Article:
Incidentally, in 2014, the Idaho Legislature denied the Department of Fish and Game the ability to add new plates or even to change the name of the elk and cutthroat plates (very specific) to wildlife and fish plates, a move that would have allowed for changing images occasionally and generating more revenue. It would seem that they believe that we Idahoans don't want a well funded wildlife program. Go figure.
"WOW. What a phenomenal piece you wrote. You are amazing." Jennifer Jackson
That is embarrassing but actually a fairly typical response to my nature essays. Since The Best of Nature is created from the very best of 16 years of these nature essays published weekly in the Idaho Falls Post Register (online readership 70,000), it is a fine read. It covers a wide variety of topics including humorous glimpses of nature, philosophy, natural history, and conservation. Readers praise the style, breadth of subject matter and my ability to communicate complex and emotional topics in a relaxed and understandable manner.
Everyone can find something to love in this book. From teenagers to octogenarians, from the coffee shop to the school room, these nature essays are widely read and enjoyed.
Some of the essays here are my personal favorites, others seemed to strike a chord with readers. Most have an important message or lesson that will resonate with you. They are written with a goal to simultaneously entertain and educate about the wonderful workings of nature. Some will make you laugh out loud and others will bring a tear to the eye and warm your heart.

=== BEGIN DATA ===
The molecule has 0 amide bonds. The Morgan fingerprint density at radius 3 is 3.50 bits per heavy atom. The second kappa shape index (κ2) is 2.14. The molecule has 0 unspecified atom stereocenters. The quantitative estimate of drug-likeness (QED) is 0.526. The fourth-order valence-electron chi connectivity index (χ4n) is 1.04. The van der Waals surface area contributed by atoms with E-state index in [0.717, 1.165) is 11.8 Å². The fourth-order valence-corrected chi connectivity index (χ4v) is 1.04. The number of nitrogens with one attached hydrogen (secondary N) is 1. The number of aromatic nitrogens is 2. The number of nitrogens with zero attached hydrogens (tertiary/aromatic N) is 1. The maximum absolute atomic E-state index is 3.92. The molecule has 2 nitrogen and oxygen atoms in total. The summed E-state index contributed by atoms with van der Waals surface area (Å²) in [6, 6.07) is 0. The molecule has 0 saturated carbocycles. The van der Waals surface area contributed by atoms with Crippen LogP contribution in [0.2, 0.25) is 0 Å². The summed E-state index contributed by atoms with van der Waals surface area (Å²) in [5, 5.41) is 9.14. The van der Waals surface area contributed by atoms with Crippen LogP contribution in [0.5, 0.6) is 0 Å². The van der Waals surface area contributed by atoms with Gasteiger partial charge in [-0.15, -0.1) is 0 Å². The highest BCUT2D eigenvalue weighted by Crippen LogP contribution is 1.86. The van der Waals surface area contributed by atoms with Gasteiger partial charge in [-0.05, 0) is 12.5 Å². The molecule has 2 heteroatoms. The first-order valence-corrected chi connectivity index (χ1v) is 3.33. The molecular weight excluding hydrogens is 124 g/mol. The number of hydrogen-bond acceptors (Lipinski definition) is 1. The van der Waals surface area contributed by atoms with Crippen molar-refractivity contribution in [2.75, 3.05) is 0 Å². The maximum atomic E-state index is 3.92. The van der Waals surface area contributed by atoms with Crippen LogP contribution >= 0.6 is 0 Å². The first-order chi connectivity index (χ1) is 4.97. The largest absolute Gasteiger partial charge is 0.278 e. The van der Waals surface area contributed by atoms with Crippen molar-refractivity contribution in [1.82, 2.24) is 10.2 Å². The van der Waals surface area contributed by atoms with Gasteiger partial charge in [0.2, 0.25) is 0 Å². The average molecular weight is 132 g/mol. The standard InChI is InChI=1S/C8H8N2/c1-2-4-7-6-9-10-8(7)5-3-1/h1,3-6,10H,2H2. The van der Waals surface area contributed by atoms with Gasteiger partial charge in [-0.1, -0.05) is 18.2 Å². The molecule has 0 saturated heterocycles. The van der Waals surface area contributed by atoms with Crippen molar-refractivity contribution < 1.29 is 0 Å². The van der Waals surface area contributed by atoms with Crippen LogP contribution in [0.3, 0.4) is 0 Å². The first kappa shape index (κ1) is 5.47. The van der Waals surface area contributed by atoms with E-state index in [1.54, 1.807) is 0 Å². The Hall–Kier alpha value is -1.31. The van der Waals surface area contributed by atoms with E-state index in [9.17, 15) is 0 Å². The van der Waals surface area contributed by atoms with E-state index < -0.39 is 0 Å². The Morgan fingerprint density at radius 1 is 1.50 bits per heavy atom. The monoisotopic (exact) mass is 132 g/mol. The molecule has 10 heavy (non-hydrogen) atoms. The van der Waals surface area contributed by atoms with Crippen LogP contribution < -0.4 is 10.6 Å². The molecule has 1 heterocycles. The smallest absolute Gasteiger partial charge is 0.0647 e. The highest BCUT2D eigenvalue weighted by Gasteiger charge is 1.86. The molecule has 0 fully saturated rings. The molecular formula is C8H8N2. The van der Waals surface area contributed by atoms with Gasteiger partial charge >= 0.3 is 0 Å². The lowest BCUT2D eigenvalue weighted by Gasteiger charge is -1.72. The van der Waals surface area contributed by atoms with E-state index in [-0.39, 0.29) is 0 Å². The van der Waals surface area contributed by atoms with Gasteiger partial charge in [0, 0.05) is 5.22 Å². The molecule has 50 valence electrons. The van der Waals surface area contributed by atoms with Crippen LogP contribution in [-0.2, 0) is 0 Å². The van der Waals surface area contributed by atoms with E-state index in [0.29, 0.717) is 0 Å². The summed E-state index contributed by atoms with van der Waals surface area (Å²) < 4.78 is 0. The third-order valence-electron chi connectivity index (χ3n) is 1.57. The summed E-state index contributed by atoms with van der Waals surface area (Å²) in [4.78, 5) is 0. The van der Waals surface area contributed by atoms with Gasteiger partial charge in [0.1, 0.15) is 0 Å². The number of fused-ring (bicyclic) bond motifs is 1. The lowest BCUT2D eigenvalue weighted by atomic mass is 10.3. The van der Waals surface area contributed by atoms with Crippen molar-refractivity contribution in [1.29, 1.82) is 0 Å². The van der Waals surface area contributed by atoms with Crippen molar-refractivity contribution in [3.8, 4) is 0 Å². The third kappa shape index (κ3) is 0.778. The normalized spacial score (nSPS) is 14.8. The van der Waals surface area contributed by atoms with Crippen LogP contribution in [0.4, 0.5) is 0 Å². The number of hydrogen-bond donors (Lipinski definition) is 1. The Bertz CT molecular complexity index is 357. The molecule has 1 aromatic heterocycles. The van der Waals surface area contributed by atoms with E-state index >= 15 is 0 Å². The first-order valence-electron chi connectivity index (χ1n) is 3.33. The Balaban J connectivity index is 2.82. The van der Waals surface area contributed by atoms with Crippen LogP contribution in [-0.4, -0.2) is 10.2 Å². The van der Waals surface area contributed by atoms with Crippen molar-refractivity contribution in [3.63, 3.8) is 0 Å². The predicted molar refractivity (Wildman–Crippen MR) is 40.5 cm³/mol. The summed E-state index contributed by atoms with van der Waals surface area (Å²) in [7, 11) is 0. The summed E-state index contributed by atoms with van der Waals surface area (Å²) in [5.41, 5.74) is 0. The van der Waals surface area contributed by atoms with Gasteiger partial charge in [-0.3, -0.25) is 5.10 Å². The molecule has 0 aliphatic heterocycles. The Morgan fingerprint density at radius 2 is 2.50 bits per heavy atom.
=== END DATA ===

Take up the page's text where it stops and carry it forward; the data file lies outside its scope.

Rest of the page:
"You hit a home run with your article on, Big Questions in Nature. It should be required reading for everyone who has lost touch with nature...great job!" Joe Chapman
"We enjoyed your column, Bloom Where Planted. Some of the best writing yet. The Post Register is fortunate to have your weekly columns." Lou Griffin.
To read more and to order a copy, click here or get the Kindle version
Copies are also available at:
Island Park Builders Supply (upstairs)
Barnes and Noble in Idaho Falls
Harriman State Park, Island Park
Museum of Idaho
Valley Books, Jackson Wyoming
Avocet Corner Bookstore, Bear River National Wildlife Refuge, Brigham City, Utah
Craters of the Moon National Monument Bookstore, Arco, Idaho